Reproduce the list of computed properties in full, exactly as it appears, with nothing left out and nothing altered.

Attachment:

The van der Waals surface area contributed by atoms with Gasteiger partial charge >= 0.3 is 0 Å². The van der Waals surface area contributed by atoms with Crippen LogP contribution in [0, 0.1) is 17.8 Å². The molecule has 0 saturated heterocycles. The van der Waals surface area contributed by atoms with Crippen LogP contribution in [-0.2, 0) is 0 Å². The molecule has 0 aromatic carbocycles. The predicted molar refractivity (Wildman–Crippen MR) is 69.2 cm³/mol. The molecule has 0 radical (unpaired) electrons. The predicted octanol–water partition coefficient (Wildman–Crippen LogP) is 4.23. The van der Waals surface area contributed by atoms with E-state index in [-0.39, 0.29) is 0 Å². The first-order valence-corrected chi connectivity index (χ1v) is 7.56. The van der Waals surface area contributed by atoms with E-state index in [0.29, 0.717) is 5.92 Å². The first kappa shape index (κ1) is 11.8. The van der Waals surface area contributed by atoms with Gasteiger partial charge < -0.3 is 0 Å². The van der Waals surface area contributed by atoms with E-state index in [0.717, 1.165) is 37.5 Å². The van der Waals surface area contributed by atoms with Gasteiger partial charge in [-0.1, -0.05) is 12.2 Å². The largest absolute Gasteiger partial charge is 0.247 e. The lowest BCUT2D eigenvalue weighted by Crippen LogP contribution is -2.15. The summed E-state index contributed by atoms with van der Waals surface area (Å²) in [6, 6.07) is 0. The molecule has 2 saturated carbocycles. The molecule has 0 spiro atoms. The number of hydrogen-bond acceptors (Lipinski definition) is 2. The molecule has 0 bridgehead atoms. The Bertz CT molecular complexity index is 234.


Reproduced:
The van der Waals surface area contributed by atoms with Gasteiger partial charge >= 0.3 is 0 Å². The van der Waals surface area contributed by atoms with Crippen LogP contribution in [0, 0.1) is 17.8 Å². The molecule has 0 saturated heterocycles. The van der Waals surface area contributed by atoms with Crippen LogP contribution in [-0.2, 0) is 0 Å². The molecule has 0 aromatic carbocycles. The predicted molar refractivity (Wildman–Crippen MR) is 69.2 cm³/mol. The molecule has 0 radical (unpaired) electrons. The predicted octanol–water partition coefficient (Wildman–Crippen LogP) is 4.23. The van der Waals surface area contributed by atoms with E-state index in [-0.39, 0.29) is 0 Å². The first-order valence-corrected chi connectivity index (χ1v) is 7.56. The van der Waals surface area contributed by atoms with E-state index in [0.29, 0.717) is 5.92 Å². The first kappa shape index (κ1) is 11.8. The van der Waals surface area contributed by atoms with Gasteiger partial charge < -0.3 is 0 Å². The van der Waals surface area contributed by atoms with E-state index in [0.717, 1.165) is 37.5 Å². The van der Waals surface area contributed by atoms with Gasteiger partial charge in [-0.1, -0.05) is 12.2 Å². The largest absolute Gasteiger partial charge is 0.247 e. The lowest BCUT2D eigenvalue weighted by Crippen LogP contribution is -2.15. The summed E-state index contributed by atoms with van der Waals surface area (Å²) in [6, 6.07) is 0. The molecule has 2 saturated carbocycles. The molecule has 0 spiro atoms. The number of hydrogen-bond acceptors (Lipinski definition) is 2. The molecule has 0 bridgehead atoms. The Bertz CT molecular complexity index is 234.